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J. J. Friedrich W. Parrot (1791-1841)
Jan 03, '22

J. J. Friedrich W. Parrot (1791-1841) was a German naturalist and traveler.

Friedrich Parrot

Johann Jacob Friedrich Wilhelm Parrot (14 October 1791 – 15 January [O.S. 3 January] 1841) was a Baltic German naturalist, explorer, and mountaineer, who lived and worked in Dorpat (today Tartu, Estonia) in what was then the Governorate of Livonia of the Russian Empire. A pioneer of Russian and Estonian scientific mountaineering, Parrot is best known for leading the first expedition to the summit of Mount Ararat in recorded history.

Early Career

Born in Karlsruhe, in the Margraviate of Baden, Parrot was the son of Georg Friedrich Parrot, the first rector of the University of Dorpat (today the University of Tartu) and a close friend of Tsar Alexander I. He studied medicine and natural science at Dorpat and, in 1811, undertook an expedition to the Crimea and the Caucasus with Moritz von Engelhardt. There he used a barometer to measure the difference in sea level between the Caspian Sea and Black Sea. On his return he was appointed assistant doctor and, in 1815, surgeon in the Imperial Russian Army. In 1816 and 1817, he visited the Alps and Pyrenees. In 1821, he was professor of physiology and pathology, then in 1826 professor of physics at the University of Dorpat.

Conquest of Ararat

After the Russo-Persian War of 1826–28, Mount Ararat came under Russian control by the terms of the Treaty of Turkmenchay. Parrot felt that the conditions were now right to reach the peak of the mountain. With a team of science and medical students, Parrot left Dorpat in April 1829 and traveled south to Russian Transcaucasia and Armenia to climb Ararat. The project received full approval from Tsar Nicholas I, who provided the expedition with a military escort.

On the way to Russian Armenia, Parrot and his team split into two parts. Most of the team traveled to Mozdok, while Parrot, Maximilian Behaghel von Adlerskron, and the military escort Schütz traveled to the Manych River and the Kalmyk Steppe to conduct further research on the levels between the Black and Caspian Seas. The two teams reunited at Mozdok and moved south, first to Georgia, then to the Armenian Oblast. An outbreak of plague in Russian Armenia and the vicinity of Erivan (Yerevan) delayed the expedition and the team visited the eastern Georgian province of Kakheti until it subsided. They then traveled from Tiflis to Etchmaidzin, where Parrot met Khachatur Abovian, the future Armenian writer and national public figure. Parrot required a local guide and a translator for the expedition. The Armenian Catholicos Yeprem I assigned Abovian to these tasks.

Accompanied by Abovian, Parrot and his team crossed the Arax River into the district of Surmali and headed to the Armenian village of Akhuri (modern Yenidoğan) situated on the northern slope of Ararat 4,000 feet (1,200 m) above sea level. Following the advice of Harutiun Alamdarian of Tiflis, they set up base camp at the Monastery of St. Hakob some 2,400 feet (730 m) higher, at an elevation of 6,375 feet (1,943 m). Parrot and Abovian were among the last travelers to visit Akhuri and the monastery before a disastrous earthquake completely buried both in May 1840. Their first attempt to climb the mountain, using the northeast slope, failed as a result of lack of warm clothing.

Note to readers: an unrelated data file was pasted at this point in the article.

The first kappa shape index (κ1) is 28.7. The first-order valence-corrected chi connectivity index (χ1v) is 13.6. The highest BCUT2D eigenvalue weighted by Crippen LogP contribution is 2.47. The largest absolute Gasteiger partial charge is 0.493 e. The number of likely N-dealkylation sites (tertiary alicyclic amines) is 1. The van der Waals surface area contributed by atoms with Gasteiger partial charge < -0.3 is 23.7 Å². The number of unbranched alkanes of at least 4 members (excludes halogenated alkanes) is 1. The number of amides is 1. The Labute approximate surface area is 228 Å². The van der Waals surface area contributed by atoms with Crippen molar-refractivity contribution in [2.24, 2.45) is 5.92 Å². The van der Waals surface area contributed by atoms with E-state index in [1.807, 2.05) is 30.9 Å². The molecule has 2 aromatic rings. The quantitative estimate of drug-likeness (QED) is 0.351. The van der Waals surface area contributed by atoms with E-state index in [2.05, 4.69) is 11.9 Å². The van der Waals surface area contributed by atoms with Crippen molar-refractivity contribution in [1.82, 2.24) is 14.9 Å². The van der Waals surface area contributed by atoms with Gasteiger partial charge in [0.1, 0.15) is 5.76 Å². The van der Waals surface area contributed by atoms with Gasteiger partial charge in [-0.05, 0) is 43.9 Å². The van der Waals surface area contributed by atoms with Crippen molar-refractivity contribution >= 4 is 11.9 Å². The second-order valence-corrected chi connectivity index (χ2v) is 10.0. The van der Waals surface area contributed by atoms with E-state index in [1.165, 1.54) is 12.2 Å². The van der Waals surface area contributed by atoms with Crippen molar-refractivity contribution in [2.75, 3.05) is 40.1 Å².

Six days later, on the advice of Stepan Khojiants, the village chief of Akhuri, the ascent was attempted from the northwest side. After reaching an elevation of 16,028 feet (4,885 m), they turned back because they did not reach the summit before sundown. Accompanied by Abovian, two Russian soldiers, and two Armenian villagers, Parrot reached the summit on the third attempt at 3:15 p.m. on 9 October 1829. Abovian dug a hole in the ice and erected a wooden cross facing north. He picked up a chunk of ice from the summit and carried it down with him in a bottle, considering the water holy.

On 8 November, Parrot and Abovian climbed up Lesser Ararat. Parrot was impressed with Abovian's thirst for knowledge and, after the expedition, arranged for a Russian state scholarship for Abovian to study at the University of Dorpat in 1830.

Parrot, Dr. Friedrich: Journey to Ararat. With Map and Wood Cuts. Translated by W. D. Cooley. New York: Harper & Brothers. 1846 (1st Amer ed). 12mo, 389pp + 10pp ads, foldout map, 4 plates, several text woodcuts, Appendix. Parrot was a professor of Natural Philosophy at the Universiy of Dorpat in Estonia. This is an account of an expedition he led in 1829-30 through the Caucasus of Georgia, Armenia and Turkey in which he made the first ascent of Mount Ararat; included are many scientific observations. Parrot provided detailed descriptions and scientific observations of all the places they stopped, including an excellent account of Armenia. T is an extensive record of his arriving at Mount Ararat and his ascent. Parrot proved that the elevations of the Caspian Sea and the Black sea were equal.